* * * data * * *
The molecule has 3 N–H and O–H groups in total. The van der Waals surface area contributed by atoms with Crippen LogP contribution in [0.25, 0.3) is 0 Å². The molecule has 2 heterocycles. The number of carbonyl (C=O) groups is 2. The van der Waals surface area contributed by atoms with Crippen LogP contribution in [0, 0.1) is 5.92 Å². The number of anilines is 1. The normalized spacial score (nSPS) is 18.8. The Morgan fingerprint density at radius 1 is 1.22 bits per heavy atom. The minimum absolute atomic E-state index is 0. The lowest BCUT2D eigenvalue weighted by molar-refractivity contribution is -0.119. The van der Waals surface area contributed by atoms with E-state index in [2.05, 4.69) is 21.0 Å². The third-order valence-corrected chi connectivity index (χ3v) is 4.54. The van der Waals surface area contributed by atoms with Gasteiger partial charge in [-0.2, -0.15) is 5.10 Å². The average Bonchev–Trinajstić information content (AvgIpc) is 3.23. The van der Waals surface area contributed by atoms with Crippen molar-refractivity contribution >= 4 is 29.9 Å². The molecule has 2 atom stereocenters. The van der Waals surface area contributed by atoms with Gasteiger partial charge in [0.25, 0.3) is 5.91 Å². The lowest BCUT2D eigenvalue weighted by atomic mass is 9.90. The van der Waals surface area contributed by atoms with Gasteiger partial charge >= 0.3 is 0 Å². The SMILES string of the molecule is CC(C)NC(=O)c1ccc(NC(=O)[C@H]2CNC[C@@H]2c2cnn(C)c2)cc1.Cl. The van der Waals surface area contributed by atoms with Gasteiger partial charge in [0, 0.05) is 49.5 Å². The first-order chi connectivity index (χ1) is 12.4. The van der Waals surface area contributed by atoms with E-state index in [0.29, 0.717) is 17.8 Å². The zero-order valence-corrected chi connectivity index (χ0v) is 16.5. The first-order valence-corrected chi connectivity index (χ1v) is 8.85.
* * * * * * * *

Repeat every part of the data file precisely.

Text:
The molecule has 3 N–H and O–H groups in total. The van der Waals surface area contributed by atoms with Crippen LogP contribution in [0.25, 0.3) is 0 Å². The molecule has 2 heterocycles. The number of carbonyl (C=O) groups is 2. The van der Waals surface area contributed by atoms with Crippen LogP contribution in [0, 0.1) is 5.92 Å². The number of anilines is 1. The normalized spacial score (nSPS) is 18.8. The Morgan fingerprint density at radius 1 is 1.22 bits per heavy atom. The minimum absolute atomic E-state index is 0. The lowest BCUT2D eigenvalue weighted by molar-refractivity contribution is -0.119. The van der Waals surface area contributed by atoms with E-state index in [2.05, 4.69) is 21.0 Å². The third-order valence-corrected chi connectivity index (χ3v) is 4.54. The van der Waals surface area contributed by atoms with Gasteiger partial charge in [-0.2, -0.15) is 5.10 Å². The average Bonchev–Trinajstić information content (AvgIpc) is 3.23. The van der Waals surface area contributed by atoms with Crippen molar-refractivity contribution >= 4 is 29.9 Å². The molecule has 2 atom stereocenters. The van der Waals surface area contributed by atoms with Gasteiger partial charge in [0.25, 0.3) is 5.91 Å². The lowest BCUT2D eigenvalue weighted by atomic mass is 9.90. The van der Waals surface area contributed by atoms with Gasteiger partial charge >= 0.3 is 0 Å². The SMILES string of the molecule is CC(C)NC(=O)c1ccc(NC(=O)[C@H]2CNC[C@@H]2c2cnn(C)c2)cc1.Cl. The van der Waals surface area contributed by atoms with Gasteiger partial charge in [0, 0.05) is 49.5 Å². The first-order chi connectivity index (χ1) is 12.4. The van der Waals surface area contributed by atoms with E-state index in [0.29, 0.717) is 17.8 Å². The zero-order valence-corrected chi connectivity index (χ0v) is 16.5. The first-order valence-corrected chi connectivity index (χ1v) is 8.85.